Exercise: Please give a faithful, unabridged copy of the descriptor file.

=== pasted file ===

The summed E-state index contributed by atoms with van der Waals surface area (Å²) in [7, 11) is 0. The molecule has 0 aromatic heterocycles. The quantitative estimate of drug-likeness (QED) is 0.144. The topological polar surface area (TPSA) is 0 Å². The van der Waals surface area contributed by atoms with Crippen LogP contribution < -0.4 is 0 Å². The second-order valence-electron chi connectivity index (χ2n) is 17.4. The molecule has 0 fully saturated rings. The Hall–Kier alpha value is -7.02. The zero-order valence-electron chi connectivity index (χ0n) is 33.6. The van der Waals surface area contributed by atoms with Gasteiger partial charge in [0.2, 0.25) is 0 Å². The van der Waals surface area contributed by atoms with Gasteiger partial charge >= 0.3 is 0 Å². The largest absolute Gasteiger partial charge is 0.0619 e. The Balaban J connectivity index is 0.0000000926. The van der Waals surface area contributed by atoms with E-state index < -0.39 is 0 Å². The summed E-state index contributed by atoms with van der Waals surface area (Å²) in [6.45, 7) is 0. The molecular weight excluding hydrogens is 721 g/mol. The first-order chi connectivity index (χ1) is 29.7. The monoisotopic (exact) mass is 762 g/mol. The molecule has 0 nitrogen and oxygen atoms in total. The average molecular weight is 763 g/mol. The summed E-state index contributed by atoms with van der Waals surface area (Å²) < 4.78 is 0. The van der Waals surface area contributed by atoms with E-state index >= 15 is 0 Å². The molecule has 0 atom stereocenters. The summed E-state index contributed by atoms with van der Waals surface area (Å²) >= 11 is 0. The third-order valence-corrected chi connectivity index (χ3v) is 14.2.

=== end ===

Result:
The summed E-state index contributed by atoms with van der Waals surface area (Å²) in [7, 11) is 0. The molecule has 0 aromatic heterocycles. The quantitative estimate of drug-likeness (QED) is 0.144. The topological polar surface area (TPSA) is 0 Å². The van der Waals surface area contributed by atoms with Crippen LogP contribution < -0.4 is 0 Å². The second-order valence-electron chi connectivity index (χ2n) is 17.4. The molecule has 0 fully saturated rings. The Hall–Kier alpha value is -7.02. The zero-order valence-electron chi connectivity index (χ0n) is 33.6. The van der Waals surface area contributed by atoms with Gasteiger partial charge in [0.2, 0.25) is 0 Å². The van der Waals surface area contributed by atoms with Gasteiger partial charge >= 0.3 is 0 Å². The largest absolute Gasteiger partial charge is 0.0619 e. The Balaban J connectivity index is 0.0000000926. The van der Waals surface area contributed by atoms with E-state index < -0.39 is 0 Å². The summed E-state index contributed by atoms with van der Waals surface area (Å²) in [6.45, 7) is 0. The molecular weight excluding hydrogens is 721 g/mol. The first-order chi connectivity index (χ1) is 29.7. The monoisotopic (exact) mass is 762 g/mol. The molecule has 0 nitrogen and oxygen atoms in total. The average molecular weight is 763 g/mol. The summed E-state index contributed by atoms with van der Waals surface area (Å²) < 4.78 is 0. The van der Waals surface area contributed by atoms with E-state index >= 15 is 0 Å². The molecule has 0 atom stereocenters. The summed E-state index contributed by atoms with van der Waals surface area (Å²) >= 11 is 0. The third-order valence-corrected chi connectivity index (χ3v) is 14.2.